Catherine Burt Driver, MD, is board certified in internal medicine and rheumatology by the American Board of Internal Medicine. Dr. Driver is a member of the American College of Rheumatology. She currently is in active practice in the field of rheumatology in Mission Viejo, Calif., where she is a partner in Mission Internal Medical Group.
Dr. Shiel received a Bachelor of Science degree with honors from the University of Notre Dame. There he was involved in research in radiation biology and received the Huisking Scholarship. After graduating from St. Louis University School of Medicine, he completed his Internal Medicine residency and Rheumatology fellowship at the University of California, Irvine. He is board-certified in Internal Medicine and Rheumatology.
Physical therapy is often prescribed for sciatica.
You may receive special instructions from your doctor on dealing with back pain. Some suggest complete bed rest
-- getting up only to go to the bathroom. Others suggest you sleep on the floor or put a board under your mattress for support. Some will tell you to use heat, others cold. You may also get
information with pictures of back exercises and stretches you are expected to start when the
pain improves. (These patient education sheets come from different sources and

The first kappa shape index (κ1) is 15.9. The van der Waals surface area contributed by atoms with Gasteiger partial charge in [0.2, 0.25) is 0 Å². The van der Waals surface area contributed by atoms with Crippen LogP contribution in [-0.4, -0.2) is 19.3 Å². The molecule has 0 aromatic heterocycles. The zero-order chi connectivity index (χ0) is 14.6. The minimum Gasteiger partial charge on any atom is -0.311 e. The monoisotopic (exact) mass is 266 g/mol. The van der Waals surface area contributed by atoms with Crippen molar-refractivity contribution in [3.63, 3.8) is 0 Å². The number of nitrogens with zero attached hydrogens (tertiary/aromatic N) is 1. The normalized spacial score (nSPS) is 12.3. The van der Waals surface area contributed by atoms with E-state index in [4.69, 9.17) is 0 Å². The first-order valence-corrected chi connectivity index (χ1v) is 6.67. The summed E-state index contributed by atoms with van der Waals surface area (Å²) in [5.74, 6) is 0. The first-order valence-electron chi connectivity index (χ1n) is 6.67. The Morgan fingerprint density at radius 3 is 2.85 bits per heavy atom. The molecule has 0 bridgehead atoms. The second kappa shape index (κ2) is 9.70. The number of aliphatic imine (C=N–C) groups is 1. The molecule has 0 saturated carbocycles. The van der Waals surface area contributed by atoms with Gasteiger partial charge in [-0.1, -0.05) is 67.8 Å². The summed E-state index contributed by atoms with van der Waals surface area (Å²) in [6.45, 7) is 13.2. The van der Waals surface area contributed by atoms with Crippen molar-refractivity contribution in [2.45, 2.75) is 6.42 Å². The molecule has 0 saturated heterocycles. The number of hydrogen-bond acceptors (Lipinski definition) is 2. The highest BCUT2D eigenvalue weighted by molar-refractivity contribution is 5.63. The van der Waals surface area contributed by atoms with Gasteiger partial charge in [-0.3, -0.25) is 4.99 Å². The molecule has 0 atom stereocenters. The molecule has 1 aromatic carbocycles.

may have conflicting information.)
Current research recommends that you stay active,
within limits imposed by your pain. If you can avoid reinjuring yourself, you
should try to stay at work. If the pain forces you to rest, do so, but avoid
staying in bed just because you have back pain.
If you are not improving after a week or 10 days, talk with your doctor about alternative therapies. Millions of people get some relief by visiting physical therapists, osteopaths, and chiropractors. Others find that relaxation techniques and acupuncture work for
Studies have shown that exercise therapy is helpful to treat back pain that persists for more than a few weeks. Good exercises for sciatica include walking, yoga,
Pilates, and other specialized exercise programs.
Recent studies in Europe and Scotland show that injection of botulinum toxin (Botox) gives relief to many people suffering from long-term sciatica. There are, thus far, not enough cases or completed studies to make this more than an experimental procedure.